OFF BEAT: Kim Dotcom's Megaupload up against U.S. court systemReprints
Hollywood titans go up against Internet giant Megaupload in an epic copyright battle in the U.S. courts.
Twentieth Century Fox, Disney, Paramount Pictures, Universal Pictures, Columbia Pictures and Warner Bros. — some or even most of the biggest names and players in Movie Land — have filed suit against Kim Dotcom, whose Megaupload file-sharing website at one time boasted 180 million users.
Kim Dotcom's larger-than-life reputation — lavish parties, chartered yachts and what is said to be the largest private home in New Zealand — seems matched almost only by his real stature: At 6 feet 7 inches, he is an imposing figure with an epic story.
All of this pomp and circumstance, however, may not be enough to save him from the mundane machinations of the U.S. court system and charges of copyright infringement filed by the studios in a Virginia federal court alleging that “defendants intentionally infringed plaintiffs' copyrighted motion picture and television programs on a massive scale and for a substantial profit” on a daily basis.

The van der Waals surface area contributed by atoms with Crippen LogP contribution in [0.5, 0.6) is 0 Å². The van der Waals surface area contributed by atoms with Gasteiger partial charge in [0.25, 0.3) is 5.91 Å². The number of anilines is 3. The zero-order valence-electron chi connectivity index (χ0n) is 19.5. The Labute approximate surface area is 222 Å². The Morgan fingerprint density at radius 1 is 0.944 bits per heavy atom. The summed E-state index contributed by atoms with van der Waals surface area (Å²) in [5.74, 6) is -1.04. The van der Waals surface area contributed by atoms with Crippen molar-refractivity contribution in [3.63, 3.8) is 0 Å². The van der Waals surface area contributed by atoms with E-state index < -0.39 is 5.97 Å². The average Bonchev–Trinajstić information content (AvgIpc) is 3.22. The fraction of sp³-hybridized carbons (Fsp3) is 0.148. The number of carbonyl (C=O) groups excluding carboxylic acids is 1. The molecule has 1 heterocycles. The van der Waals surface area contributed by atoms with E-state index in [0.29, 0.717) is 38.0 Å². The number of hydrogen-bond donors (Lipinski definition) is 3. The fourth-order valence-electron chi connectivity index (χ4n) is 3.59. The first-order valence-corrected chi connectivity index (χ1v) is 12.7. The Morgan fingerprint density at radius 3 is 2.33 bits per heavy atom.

Dotcom has always maintained that Megaupload was simply in the data storage business, allowing users to up- and download content of their own choosing, which could occasionally include “potentially infringing material.”
But the studios weren’t buying. “Contrary to some of defendants’ public assertions, Megaupload was not designed to be a private data storage provider … but rather as a hub for uploading and downloading infringing copies of popular movies and television shows, including plaintiffs’ copyrighted works,” they shot back in their complaint.
The lawsuit, filed April 7, however, may take a back seat to the disposition of U.S. federal criminal charges of copyright infringement and racketeering filed after the January 2012 raid that shut down Megaupload.
The whole story would probably make a great movie, but deciding who owns it could be the greatest challenge yet. Only in Hollywood.